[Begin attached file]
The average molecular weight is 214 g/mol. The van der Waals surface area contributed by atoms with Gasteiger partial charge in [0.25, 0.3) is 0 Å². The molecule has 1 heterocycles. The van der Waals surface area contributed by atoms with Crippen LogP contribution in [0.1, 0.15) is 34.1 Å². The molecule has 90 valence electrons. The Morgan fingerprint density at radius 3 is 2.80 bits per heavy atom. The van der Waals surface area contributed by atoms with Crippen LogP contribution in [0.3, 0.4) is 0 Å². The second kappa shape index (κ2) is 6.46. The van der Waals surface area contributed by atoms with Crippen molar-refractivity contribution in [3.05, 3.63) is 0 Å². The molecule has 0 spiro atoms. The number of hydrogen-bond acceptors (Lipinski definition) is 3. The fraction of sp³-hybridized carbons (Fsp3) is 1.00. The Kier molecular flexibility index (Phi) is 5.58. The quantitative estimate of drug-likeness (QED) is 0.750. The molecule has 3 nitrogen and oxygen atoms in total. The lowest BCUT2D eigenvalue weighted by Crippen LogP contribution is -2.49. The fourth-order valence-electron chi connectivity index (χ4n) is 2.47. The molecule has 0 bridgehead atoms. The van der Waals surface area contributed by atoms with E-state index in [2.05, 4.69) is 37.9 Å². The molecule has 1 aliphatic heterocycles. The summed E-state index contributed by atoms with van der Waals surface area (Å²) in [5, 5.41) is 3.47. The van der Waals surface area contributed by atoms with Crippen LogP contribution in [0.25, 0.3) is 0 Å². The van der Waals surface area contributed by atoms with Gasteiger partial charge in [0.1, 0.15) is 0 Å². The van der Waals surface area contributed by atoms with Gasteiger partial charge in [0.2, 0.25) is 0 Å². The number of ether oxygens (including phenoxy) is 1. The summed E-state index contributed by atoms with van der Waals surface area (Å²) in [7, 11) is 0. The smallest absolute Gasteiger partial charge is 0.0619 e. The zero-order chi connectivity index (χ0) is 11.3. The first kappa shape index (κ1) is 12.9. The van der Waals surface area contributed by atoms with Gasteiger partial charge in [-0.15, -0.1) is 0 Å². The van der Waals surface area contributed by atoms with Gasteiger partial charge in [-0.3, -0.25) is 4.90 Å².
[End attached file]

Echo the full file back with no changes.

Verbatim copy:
The average molecular weight is 214 g/mol. The van der Waals surface area contributed by atoms with Gasteiger partial charge in [0.25, 0.3) is 0 Å². The molecule has 1 heterocycles. The van der Waals surface area contributed by atoms with Crippen LogP contribution in [0.1, 0.15) is 34.1 Å². The molecule has 90 valence electrons. The Morgan fingerprint density at radius 3 is 2.80 bits per heavy atom. The van der Waals surface area contributed by atoms with Crippen LogP contribution in [0.3, 0.4) is 0 Å². The second kappa shape index (κ2) is 6.46. The van der Waals surface area contributed by atoms with Crippen molar-refractivity contribution in [3.05, 3.63) is 0 Å². The molecule has 0 spiro atoms. The number of hydrogen-bond acceptors (Lipinski definition) is 3. The fraction of sp³-hybridized carbons (Fsp3) is 1.00. The Kier molecular flexibility index (Phi) is 5.58. The quantitative estimate of drug-likeness (QED) is 0.750. The molecule has 3 nitrogen and oxygen atoms in total. The lowest BCUT2D eigenvalue weighted by Crippen LogP contribution is -2.49. The fourth-order valence-electron chi connectivity index (χ4n) is 2.47. The molecule has 0 bridgehead atoms. The van der Waals surface area contributed by atoms with E-state index in [2.05, 4.69) is 37.9 Å². The molecule has 1 aliphatic heterocycles. The summed E-state index contributed by atoms with van der Waals surface area (Å²) in [5, 5.41) is 3.47. The van der Waals surface area contributed by atoms with Crippen LogP contribution in [0.25, 0.3) is 0 Å². The van der Waals surface area contributed by atoms with Gasteiger partial charge in [0.1, 0.15) is 0 Å². The van der Waals surface area contributed by atoms with Gasteiger partial charge in [0.2, 0.25) is 0 Å². The number of ether oxygens (including phenoxy) is 1. The summed E-state index contributed by atoms with van der Waals surface area (Å²) in [7, 11) is 0. The smallest absolute Gasteiger partial charge is 0.0619 e. The zero-order chi connectivity index (χ0) is 11.3. The first kappa shape index (κ1) is 12.9. The van der Waals surface area contributed by atoms with Gasteiger partial charge in [-0.15, -0.1) is 0 Å². The van der Waals surface area contributed by atoms with Gasteiger partial charge in [-0.3, -0.25) is 4.90 Å².